The Elf on the Shelf has been around for a few years now, I know. It’s new to our household this Christmas, however, because our son has reached the age when we felt that hiring a member of Santa’s secret police would be most effective in curbing his holiday behavior. Last year, he was just getting used to the idea of this fat guy in a red suit flying around in a sleigh and spreading good cheer all over the world. This year, he really gets it. Our son is almost four years old and he completely buys into the Santa Claus concept.
“It’s almost Halloween,” I told him one warm October afternoon when we were sitting on the front stoop, eating popsicles.
“That’s nice,” my son said. “But it’s not Christmas.”
On Friday night, we unveiled the Elf on the Shelf package ($30 for a cheaply made elf doll and a hardcover storybook. Can you imagine the profit margin on this product?). We introduced our son to the elf, I read the storybook, then we sat down to watch the Elf on the Shelf Christmas Special on TV. Then, it was time to “name” our elf and file the necessary paperwork, which included registering online for an official adoption certificate. After some thought, our son decided on the name “Nick.” My wife promptly placed Nick on top of the upright piano, and explained that we cannot under any circumstances touch the elf, because then he will lose his magic.
Our son likes the idea of having Nick around the house, and so far he delights in getting up each morning to find where Nick has landed (he flies back to the North Pole every night to report to Santa on how our child is behaving). I can’t say that Nick’s presence has improved our three-year-old’s behavior, but he does understand that the elf is there to do a job.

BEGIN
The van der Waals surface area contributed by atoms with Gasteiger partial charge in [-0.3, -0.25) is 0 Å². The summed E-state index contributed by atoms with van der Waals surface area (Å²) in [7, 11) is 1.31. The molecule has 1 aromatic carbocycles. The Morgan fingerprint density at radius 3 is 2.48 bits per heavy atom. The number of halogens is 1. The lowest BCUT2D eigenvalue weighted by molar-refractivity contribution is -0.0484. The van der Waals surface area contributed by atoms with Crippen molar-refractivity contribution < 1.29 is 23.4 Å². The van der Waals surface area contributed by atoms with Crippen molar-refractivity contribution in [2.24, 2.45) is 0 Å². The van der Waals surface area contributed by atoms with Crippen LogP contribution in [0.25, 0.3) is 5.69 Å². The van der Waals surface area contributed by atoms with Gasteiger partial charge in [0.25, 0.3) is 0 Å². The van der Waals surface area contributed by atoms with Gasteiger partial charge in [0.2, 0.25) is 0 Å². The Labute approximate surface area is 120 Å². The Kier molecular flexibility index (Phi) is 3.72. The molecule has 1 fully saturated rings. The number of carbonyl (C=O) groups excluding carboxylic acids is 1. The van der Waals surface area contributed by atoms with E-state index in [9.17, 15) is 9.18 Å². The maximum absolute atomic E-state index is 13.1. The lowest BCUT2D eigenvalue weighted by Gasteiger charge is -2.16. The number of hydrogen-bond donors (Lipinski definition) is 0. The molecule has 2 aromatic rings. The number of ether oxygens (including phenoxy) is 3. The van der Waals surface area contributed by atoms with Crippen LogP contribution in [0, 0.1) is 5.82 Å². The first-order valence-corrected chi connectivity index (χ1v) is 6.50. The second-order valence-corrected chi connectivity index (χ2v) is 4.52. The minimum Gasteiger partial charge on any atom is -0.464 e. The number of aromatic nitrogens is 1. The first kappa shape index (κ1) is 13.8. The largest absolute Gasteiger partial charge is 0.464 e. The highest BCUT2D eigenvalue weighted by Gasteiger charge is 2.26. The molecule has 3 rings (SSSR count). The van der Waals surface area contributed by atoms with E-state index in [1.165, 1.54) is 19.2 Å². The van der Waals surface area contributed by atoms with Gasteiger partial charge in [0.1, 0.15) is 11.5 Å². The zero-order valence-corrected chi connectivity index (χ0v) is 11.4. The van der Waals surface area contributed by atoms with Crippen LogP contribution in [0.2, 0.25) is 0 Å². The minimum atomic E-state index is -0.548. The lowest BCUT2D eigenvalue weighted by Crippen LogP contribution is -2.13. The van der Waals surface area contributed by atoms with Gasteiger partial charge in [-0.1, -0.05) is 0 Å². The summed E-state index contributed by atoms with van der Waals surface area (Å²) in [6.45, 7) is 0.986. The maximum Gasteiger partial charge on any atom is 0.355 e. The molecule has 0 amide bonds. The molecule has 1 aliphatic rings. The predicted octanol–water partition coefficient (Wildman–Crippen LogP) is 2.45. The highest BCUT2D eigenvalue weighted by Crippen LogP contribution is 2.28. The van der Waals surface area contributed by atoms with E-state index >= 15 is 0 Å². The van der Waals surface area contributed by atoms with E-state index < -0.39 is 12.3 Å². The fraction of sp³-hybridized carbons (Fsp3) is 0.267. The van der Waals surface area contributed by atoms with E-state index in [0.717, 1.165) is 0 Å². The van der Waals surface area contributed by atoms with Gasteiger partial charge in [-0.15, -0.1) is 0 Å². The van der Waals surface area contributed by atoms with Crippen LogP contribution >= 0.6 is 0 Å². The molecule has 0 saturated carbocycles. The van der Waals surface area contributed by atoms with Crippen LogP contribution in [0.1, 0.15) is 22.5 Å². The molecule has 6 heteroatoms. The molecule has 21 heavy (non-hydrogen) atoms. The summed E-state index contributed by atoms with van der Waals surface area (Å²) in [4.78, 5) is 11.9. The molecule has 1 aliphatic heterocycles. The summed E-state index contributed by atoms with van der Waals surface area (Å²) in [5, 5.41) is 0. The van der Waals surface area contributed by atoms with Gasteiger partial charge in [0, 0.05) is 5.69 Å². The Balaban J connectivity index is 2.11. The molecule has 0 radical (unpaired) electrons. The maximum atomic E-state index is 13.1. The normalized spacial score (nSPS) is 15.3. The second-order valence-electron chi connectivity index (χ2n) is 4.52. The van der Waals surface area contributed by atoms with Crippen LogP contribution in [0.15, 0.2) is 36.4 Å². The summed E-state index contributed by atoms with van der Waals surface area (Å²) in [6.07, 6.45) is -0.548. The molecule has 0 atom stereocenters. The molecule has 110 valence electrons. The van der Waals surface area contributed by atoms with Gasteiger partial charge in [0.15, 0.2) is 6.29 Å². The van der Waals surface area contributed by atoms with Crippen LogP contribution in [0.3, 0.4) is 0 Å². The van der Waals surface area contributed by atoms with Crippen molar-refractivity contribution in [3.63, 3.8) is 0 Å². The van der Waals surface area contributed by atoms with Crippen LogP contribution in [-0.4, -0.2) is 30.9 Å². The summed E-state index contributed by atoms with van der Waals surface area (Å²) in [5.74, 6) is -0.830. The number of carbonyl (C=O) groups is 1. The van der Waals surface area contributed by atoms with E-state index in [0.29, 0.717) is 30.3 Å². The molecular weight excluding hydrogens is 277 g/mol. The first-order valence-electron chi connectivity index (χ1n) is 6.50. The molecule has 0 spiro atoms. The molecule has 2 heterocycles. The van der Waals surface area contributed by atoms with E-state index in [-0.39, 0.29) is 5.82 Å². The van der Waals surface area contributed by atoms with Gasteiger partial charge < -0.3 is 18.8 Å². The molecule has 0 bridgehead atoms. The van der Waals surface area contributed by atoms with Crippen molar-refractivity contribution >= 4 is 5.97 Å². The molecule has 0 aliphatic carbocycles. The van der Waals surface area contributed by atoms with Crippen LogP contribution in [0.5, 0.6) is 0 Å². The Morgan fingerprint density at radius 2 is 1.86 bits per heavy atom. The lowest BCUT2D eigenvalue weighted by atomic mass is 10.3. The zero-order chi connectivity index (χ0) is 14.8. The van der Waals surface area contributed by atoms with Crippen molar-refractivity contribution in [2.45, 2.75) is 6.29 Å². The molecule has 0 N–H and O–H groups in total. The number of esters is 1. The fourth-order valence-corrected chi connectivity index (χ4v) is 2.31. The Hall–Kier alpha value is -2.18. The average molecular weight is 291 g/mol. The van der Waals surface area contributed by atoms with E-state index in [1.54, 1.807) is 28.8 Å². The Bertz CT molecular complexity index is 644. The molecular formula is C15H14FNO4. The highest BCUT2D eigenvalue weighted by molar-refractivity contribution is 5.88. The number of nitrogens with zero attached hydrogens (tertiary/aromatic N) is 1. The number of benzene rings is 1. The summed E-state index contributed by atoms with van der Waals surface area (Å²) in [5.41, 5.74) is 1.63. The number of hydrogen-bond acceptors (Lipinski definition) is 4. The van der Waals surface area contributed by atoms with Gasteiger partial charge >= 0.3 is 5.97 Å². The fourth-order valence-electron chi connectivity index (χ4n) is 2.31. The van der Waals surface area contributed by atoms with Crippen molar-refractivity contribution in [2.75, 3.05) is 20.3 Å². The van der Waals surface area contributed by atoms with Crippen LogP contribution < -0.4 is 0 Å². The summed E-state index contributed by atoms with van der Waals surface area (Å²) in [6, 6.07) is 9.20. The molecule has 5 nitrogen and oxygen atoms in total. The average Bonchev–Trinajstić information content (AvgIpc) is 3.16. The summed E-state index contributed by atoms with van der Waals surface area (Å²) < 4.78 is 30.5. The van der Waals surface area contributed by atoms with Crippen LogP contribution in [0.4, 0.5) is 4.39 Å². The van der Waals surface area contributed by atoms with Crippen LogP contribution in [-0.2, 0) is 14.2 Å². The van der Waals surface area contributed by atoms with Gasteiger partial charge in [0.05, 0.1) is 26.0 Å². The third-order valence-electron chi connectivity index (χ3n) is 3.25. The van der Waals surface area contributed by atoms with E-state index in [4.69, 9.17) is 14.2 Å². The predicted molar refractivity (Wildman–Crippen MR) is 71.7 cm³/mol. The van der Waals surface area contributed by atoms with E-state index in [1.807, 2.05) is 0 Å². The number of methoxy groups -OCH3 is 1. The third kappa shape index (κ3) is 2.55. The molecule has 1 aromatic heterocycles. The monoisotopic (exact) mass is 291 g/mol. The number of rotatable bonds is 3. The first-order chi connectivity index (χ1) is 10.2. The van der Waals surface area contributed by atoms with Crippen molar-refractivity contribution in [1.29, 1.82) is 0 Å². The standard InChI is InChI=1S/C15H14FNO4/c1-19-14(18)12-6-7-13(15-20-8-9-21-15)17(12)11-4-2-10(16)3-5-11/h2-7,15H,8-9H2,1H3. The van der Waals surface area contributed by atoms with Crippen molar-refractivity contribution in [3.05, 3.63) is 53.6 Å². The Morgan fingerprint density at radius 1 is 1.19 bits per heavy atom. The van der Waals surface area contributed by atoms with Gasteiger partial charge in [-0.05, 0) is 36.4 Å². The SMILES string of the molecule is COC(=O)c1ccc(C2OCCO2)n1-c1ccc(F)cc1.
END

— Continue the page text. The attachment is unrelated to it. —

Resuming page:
“He talks to Santa,” he said solemnly when I reminded him that Nick wouldn’t be very pleased to see how much leftover turkey our son had left on his plate during Sunday dinner.
As a parent, I have mixed feelings about The Elf on the Shelf. On the surface, it seems like a fun Christmas tradition (one that could easily be staged without paying $30 for the boxed set). But in reading the storybook, which lays out the elf’s duties in somewhat clumsy rhyme and meter, I grew a little concerned. Take this passage, for instance:
I tell him if you have been good or been bad.
The news of the day makes him happy or sad.
A push or a shove I’ll report to “the Boss,”
but small acts of kindness will not be a loss.
In the car, in the park, or even at school,
the word will get out if you broke a rule.
Wow. So Nick is part of a vast network of elf spies who report to Santa each night leading up to Christmas on everything your child has been doing, good or bad. Then Santa alone will pass judgment on whether or not the child should be rewarded or punished in the form of giving/withholding Christmas presents. Correct me if this doesn’t sound a little bit like North Korea?
On the other hand, maybe The Elf on the Shelf is distinctly American? After all, our children are going to grow up in a world where anything they do in public or on their digital devices can be filmed, monitored and analyzed, where GPS in their phones will track everywhere they go. Maybe the elf is just a primer for the big, Orwellian world to come?
Perhaps it is good that our children become acquainted at an early age with the reality that somebody out there is watching them and taking notes. At least Nick the Elf is up-front and friendly about it:
The gleam in my eye and my bright little smile
shows you I’m listening and noting your file.
Merry Christmas, everyone. And be good!